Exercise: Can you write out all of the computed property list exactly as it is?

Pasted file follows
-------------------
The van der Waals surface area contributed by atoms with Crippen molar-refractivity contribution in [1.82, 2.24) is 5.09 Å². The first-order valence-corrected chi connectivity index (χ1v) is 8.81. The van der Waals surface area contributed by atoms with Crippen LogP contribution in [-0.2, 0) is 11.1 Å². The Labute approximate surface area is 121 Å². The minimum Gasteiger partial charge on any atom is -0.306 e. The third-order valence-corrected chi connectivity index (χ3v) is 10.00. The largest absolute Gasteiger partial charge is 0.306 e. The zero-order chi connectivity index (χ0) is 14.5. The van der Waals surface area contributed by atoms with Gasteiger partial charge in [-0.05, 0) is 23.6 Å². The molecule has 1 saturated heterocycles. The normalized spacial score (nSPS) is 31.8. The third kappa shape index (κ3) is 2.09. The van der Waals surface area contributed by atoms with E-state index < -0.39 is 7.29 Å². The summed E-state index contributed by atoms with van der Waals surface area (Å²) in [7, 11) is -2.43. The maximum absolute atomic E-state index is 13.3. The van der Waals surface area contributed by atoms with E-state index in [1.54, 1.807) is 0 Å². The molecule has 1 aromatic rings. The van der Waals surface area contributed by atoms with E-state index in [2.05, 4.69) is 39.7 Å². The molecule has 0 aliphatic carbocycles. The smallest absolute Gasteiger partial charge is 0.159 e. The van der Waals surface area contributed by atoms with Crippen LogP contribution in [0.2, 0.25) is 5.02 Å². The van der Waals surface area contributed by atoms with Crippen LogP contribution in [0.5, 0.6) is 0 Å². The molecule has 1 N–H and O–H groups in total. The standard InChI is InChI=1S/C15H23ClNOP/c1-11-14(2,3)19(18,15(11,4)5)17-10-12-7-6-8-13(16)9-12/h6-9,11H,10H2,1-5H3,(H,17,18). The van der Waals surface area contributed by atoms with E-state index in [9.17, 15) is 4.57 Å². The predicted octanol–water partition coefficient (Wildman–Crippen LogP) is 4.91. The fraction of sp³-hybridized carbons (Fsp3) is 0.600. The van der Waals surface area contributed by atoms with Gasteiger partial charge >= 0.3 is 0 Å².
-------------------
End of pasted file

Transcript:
The van der Waals surface area contributed by atoms with Crippen molar-refractivity contribution in [1.82, 2.24) is 5.09 Å². The first-order valence-corrected chi connectivity index (χ1v) is 8.81. The van der Waals surface area contributed by atoms with Crippen LogP contribution in [-0.2, 0) is 11.1 Å². The Labute approximate surface area is 121 Å². The minimum Gasteiger partial charge on any atom is -0.306 e. The third-order valence-corrected chi connectivity index (χ3v) is 10.00. The largest absolute Gasteiger partial charge is 0.306 e. The zero-order chi connectivity index (χ0) is 14.5. The van der Waals surface area contributed by atoms with Gasteiger partial charge in [-0.05, 0) is 23.6 Å². The molecule has 1 saturated heterocycles. The normalized spacial score (nSPS) is 31.8. The third kappa shape index (κ3) is 2.09. The van der Waals surface area contributed by atoms with E-state index < -0.39 is 7.29 Å². The summed E-state index contributed by atoms with van der Waals surface area (Å²) in [7, 11) is -2.43. The maximum absolute atomic E-state index is 13.3. The van der Waals surface area contributed by atoms with E-state index in [1.54, 1.807) is 0 Å². The molecule has 1 aromatic rings. The van der Waals surface area contributed by atoms with E-state index in [2.05, 4.69) is 39.7 Å². The molecule has 0 aliphatic carbocycles. The smallest absolute Gasteiger partial charge is 0.159 e. The van der Waals surface area contributed by atoms with Crippen LogP contribution in [0.2, 0.25) is 5.02 Å². The van der Waals surface area contributed by atoms with Crippen LogP contribution in [0.5, 0.6) is 0 Å². The molecule has 1 N–H and O–H groups in total. The standard InChI is InChI=1S/C15H23ClNOP/c1-11-14(2,3)19(18,15(11,4)5)17-10-12-7-6-8-13(16)9-12/h6-9,11H,10H2,1-5H3,(H,17,18). The van der Waals surface area contributed by atoms with E-state index in [9.17, 15) is 4.57 Å². The predicted octanol–water partition coefficient (Wildman–Crippen LogP) is 4.91. The fraction of sp³-hybridized carbons (Fsp3) is 0.600. The van der Waals surface area contributed by atoms with Gasteiger partial charge >= 0.3 is 0 Å².